The Southern California Augmentative and Alternative Communication Network... a support group for professional development, problem solving, leadership, mentoring, and training in the use of augmentative and alternative communication (AAC) to develop communication in non-speaking and minimally verbal individuals in the Southern California Region.

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Wednesday, April 18, 2012

Aeir Talk and Autism Walk

This Saturday, the Los Angeles Walk Now for Autism Speaks will be held at the Rose Bowl in Pasadena.  I wonder if we can anticipate any technology vendors at the resource fair this year...? Look for SCAAC-N at the Villa Esperanza Services booth!
Re-posted from Jennifer Wieczorek Polak's Facebook page:
Monday, April 16th, 2012
We met Joe Hill in Norfolk, Virginia last week. He had a story to tell us. He has two autistic sons who have had trouble communicating and he noticed that the world of tools for autism often overlooked a few things – aesthetics, usability, and customization, to name three. Instead of relying on ready-made utilities, Joe wanted to make something fun and cool.

Me and the boys

He created Aeir Talk. It’s an app that allows parents to create and record their own content for use in a very simple but effective method for communications. The parents record a set of verbs and nouns and add pictures of themselves or of familiar objects. When the kids need to communicate, they select a noun and a verb and press a button. The app creates a simple sentence. “I want to go outside, please” or “I want a carrot, please.”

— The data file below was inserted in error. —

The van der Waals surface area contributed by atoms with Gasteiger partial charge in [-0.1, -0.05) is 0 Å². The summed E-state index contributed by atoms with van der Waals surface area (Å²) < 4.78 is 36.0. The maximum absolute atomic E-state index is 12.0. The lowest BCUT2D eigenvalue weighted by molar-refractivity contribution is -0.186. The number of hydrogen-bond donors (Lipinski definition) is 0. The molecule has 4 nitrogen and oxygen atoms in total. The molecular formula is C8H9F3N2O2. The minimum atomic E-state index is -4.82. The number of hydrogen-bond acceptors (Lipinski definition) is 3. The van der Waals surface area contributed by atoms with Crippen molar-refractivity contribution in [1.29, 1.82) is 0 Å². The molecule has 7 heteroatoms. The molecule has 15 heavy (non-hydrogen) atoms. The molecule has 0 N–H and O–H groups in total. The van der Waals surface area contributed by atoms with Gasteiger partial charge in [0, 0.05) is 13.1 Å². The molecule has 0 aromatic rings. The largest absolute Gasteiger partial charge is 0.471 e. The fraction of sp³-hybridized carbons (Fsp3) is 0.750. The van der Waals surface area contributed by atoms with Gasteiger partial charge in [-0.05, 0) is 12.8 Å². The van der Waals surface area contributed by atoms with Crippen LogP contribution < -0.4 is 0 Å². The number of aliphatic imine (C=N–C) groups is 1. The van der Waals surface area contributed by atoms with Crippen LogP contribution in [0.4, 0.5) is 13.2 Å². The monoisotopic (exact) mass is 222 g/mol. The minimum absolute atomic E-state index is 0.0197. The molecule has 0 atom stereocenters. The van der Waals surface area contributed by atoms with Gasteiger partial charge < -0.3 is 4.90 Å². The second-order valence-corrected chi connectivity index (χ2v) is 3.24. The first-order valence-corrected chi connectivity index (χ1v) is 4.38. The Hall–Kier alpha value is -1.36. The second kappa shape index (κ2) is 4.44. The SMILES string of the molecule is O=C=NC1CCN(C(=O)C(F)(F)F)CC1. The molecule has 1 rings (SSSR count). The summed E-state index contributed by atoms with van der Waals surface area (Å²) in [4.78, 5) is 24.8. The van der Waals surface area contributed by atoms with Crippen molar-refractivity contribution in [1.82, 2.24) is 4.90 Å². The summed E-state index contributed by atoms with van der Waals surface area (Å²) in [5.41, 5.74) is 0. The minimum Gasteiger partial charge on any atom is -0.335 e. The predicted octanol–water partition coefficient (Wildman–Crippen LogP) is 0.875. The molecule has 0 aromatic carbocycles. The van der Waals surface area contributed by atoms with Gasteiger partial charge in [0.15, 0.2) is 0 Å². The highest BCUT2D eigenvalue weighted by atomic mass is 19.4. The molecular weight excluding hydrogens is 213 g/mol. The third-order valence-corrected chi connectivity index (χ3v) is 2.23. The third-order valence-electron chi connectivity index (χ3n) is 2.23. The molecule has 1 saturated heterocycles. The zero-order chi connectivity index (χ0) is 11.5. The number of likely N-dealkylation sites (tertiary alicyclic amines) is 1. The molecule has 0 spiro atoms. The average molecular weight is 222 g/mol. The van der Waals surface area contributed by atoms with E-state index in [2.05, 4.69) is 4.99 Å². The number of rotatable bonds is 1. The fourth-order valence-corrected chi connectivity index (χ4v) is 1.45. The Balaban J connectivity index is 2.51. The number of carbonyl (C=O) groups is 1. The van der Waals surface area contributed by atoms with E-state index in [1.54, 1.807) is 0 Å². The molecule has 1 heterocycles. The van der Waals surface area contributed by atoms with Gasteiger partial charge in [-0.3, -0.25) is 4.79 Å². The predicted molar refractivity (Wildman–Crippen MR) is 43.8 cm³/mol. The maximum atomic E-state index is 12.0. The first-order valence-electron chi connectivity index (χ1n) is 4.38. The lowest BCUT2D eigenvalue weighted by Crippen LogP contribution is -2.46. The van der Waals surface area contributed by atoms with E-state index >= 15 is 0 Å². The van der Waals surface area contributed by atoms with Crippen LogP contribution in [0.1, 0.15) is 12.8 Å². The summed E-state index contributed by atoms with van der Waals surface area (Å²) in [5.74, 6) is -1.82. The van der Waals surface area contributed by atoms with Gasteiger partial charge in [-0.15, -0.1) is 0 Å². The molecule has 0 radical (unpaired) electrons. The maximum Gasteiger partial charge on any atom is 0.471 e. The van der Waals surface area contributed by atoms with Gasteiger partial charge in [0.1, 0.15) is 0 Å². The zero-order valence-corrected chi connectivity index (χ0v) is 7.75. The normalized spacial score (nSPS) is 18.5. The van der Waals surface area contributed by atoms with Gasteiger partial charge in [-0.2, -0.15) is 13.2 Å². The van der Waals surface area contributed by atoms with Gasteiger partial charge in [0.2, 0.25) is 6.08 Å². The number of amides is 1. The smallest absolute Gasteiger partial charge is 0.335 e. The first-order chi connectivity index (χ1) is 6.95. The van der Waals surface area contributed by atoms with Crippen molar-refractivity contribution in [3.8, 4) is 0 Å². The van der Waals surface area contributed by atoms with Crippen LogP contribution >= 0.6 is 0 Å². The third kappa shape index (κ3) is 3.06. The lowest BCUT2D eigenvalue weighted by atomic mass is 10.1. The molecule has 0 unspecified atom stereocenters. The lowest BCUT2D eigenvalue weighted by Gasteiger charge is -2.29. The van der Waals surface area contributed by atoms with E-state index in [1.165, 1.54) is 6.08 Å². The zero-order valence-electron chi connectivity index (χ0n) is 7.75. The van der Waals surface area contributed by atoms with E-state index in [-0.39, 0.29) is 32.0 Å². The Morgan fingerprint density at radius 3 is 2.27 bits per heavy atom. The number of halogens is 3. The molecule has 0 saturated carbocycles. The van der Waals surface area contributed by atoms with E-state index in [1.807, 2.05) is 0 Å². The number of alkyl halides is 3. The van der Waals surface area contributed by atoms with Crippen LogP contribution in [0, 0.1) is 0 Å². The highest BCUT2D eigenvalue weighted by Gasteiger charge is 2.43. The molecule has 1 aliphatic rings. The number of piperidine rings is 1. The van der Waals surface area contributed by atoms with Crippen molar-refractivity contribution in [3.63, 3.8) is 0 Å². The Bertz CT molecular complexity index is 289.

It’s a simple program and many autistic kids use similar devices that cost a few hundred and have all the power of a pocket calculator. With the iPad, Hill was able to build a working system in a few weeks and now he and his sons use it to communicate around the house.

The app costs $1.99 and it’s already helped Joe’s two kids be a bit more responsive. It has plenty of graphical flourishes and the real value is in the customization and malleability of the vocabulary set. You can add anything you like – verbs, nouns, images, voice recordings – and its all personalized so junior feels a bit more comfortable.

In an vast app wasteland full of flashlights and fart soundboards, it’s nice to see something made with love by a father who knows what he’s doing. It’s a great teaching tool and useful for kids of all ages and abilities.

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